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The basic geography of the conflicts in Myanmar

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There is a constant stream of news coming out of the conflicts in Burma/Myanmar, and it can get confusing to understand with words that blend together — words like, Rohingya, Burma, Myanmar, Yangon, Rangoon, Aung San Suu Kyi, the Karen, Karenni, Kachin, Shan … the list goes on.
However, in attempting to understand the longest civil war in modern history, the first step is getting a grasp on the geography. This map is courtesy of the Free Burma Rangers, an organization that has conducted relief operations in Burma for years; explanations to what you’re looking at are further down.
The Central Burmese Powers
The primary government, military and day-to-day infrastructure lies in the central and south-central Burma. Generally speaking, the further you depart from places like Yangon (formerly known as Rangoon, annotated as such here), the further away you drift from the veneer of peaceful southeast Asian society, like you might find in Thailand.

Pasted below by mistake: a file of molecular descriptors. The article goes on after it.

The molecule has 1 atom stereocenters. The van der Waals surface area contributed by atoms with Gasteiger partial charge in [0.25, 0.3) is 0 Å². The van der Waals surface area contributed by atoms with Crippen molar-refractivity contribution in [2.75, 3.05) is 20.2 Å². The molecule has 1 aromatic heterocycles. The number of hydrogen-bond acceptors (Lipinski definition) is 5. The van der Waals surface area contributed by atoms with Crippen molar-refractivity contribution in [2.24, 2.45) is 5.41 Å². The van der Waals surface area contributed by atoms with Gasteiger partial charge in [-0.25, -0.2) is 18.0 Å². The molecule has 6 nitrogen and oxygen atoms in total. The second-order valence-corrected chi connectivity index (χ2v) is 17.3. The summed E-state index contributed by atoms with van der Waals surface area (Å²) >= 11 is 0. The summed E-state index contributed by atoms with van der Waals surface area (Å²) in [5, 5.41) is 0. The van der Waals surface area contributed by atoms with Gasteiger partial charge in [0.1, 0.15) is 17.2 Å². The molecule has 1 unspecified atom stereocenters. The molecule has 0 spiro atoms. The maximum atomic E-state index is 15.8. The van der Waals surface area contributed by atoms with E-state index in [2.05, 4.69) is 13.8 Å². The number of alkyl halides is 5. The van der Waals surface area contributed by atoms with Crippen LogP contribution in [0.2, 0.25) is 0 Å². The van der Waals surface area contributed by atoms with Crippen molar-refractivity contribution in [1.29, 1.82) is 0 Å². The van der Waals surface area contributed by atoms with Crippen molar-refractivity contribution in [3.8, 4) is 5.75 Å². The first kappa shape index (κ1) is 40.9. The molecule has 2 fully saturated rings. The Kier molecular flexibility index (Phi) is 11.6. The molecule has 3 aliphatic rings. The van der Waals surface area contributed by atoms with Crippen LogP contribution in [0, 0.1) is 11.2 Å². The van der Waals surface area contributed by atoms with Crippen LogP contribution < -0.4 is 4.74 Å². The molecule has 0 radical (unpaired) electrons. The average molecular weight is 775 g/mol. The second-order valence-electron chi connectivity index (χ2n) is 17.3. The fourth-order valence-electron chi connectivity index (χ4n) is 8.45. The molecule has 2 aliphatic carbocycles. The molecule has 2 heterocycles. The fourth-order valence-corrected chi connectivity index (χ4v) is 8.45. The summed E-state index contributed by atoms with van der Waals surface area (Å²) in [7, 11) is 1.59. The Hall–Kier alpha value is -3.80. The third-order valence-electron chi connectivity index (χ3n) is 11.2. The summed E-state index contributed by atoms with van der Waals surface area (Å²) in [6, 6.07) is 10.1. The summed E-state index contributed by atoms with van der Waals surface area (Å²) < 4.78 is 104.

As a tourist, you could fly into Yangon, travel here and there from tourist destination to tourist destination, take a day trip up to Sagaing, and fly back out. Unless you just so happened to stumble across a major conflict in the cities, you would never know what the government was doing out in the jungle.
However, that’s not to say the tension and conflict does not exist in Burmese cities. In 1988 the “8888 Uprising” was a student uprising in Yangon that ended with thousands of civilians killed. Tensions have fluctuated and remained high ever since; the government tries to keep tight control over the media and over those who wish to speak out against them.
The ethnic states, who are usually the subject of violence and conflict, sort of sandwich the Burmese central power areas.

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